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Learning (and Relearning) How To Be Hospitable

When Mount Vernon United Methodist Church in Washington, D.C., engaged in prayer and imagination to transform itself into a younger congregation, they decided to engage in a major restructuring of their property. Knowing that youth groups from across the country visit the U.S. Capital and need lodging, the church included plans for ways to host visitors. But until they had completed the project, “we didn’t see a need that was right before us,” wrote the Rev. Donna Claycomb Sokol in a reflection on the website of Faith & Leadership, an online offering of Duke Divinity School. She said that it was after the showers were installed that “we realized that they could serve an even more urgent need, helping people who live on the church porticos and the city squares and parks literally right outside our building.” Their resulting “shower ministry” offered hot showers, coffee, continental breakfast and underwear and toiletries three days a week.

Over a few years, some of their shower ministry guest began joining the congregation for worship. As a result, the “homogenous, aging, middle-class congregation” transitioned from wearing dresses and suits to “a ‘come-as-you-are’ place, where jeans and shorts are not only welcome but encouraged.” The average congregant’s age dropped from 80 to 35, and the congregation became excited about “being a blessing” rather than “worrying about being blessed.” Instead of maintaining their iron fence to keep the homeless off of their porches, they opened the gates and posted simple rules for those who wanted to use the space. They expanded their fellowship hour food offerings, too, sometimes providing a full breakfast, “but more often with enough snacks — and take-home trays and cups — to remove hunger’s edge.” One night a week they began hosting a full dinner and movie, with food provided by local hotels. “Fueled by hot showers, food and hospitality, our welcome deepened and was returned in kind. Today, our staff includes a former guest of the shower ministry, and about five to 10 percent of our worshippers are people who are homeless.”

Nevertheless, the lesson of hospitality has to be learned and relearned, as assumptions are continually discovered, challenged and transformed. Recently, some eight years after the beginning of the church’s transformation, Rev. Sokol was sitting at a local restaurant with members of the congregation after Sunday church, when it suddenly struck her that the worship-closing invitation for anyone to join her and other congregants at the restaurant had to necessarily exclude many people in the congregation. “Only a half-hour earlier, we had all gathered at another table, one that I had described as the only place in our city where all are fed and no one is turned away. How quickly I’d forgotten,” she confessed. “The complete opposite of what we had embodied at the Lord’s Table, the scene at the restaurant reminded me that the work of building real community is a constant task. Apparently, as with so much of life, sometimes we have to learn the same things again and again.” She continued, “Yes, I had blown it. But fortunately, even for a pastor, redemption is possible.”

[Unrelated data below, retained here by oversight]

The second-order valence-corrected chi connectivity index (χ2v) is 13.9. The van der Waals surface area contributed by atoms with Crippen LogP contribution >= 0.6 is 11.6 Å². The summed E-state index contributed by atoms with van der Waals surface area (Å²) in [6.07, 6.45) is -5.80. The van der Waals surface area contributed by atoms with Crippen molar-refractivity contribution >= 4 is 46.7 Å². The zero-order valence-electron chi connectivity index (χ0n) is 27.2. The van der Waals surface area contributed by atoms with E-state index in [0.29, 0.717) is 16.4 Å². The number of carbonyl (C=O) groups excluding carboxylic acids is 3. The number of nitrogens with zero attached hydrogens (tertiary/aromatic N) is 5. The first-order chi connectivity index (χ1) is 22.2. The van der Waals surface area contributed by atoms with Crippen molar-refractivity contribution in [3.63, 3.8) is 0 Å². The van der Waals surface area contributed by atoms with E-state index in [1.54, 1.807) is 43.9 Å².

Food, she wrote, has always been important to the church. It features significantly in Scripture, where it is shown to be a central way we experience God. For “both young professionals and those who live on the streets, coffee and eggs, a muffin and tea provide nourishment for the body. Shared with others, they also help us remember another body, one that was broken for us. They remind us of a Savior who longs to come into our lives, satisfying our deepest hunger and calling us to labor until all bodies are fed and housed.” Food “helps our church become a fuller expression of Christ’s body, where all are welcome and no one is turned away,” she said. Therefore “our invitation to eat will no longer be to restaurants that are too expensive for all of our members.” For more on the role of hospitality in church growth and vitality, see our feature article, “Hospitality is Key to Church Growth.” For perspective on practicing hospitality, including overcoming fear and hesitation in welcoming and sheltering strangers, see our resource, “Practicing Hospitality.” For more resources and perspective on community ministry, see our article, “Best Resources for Community Engagement.”



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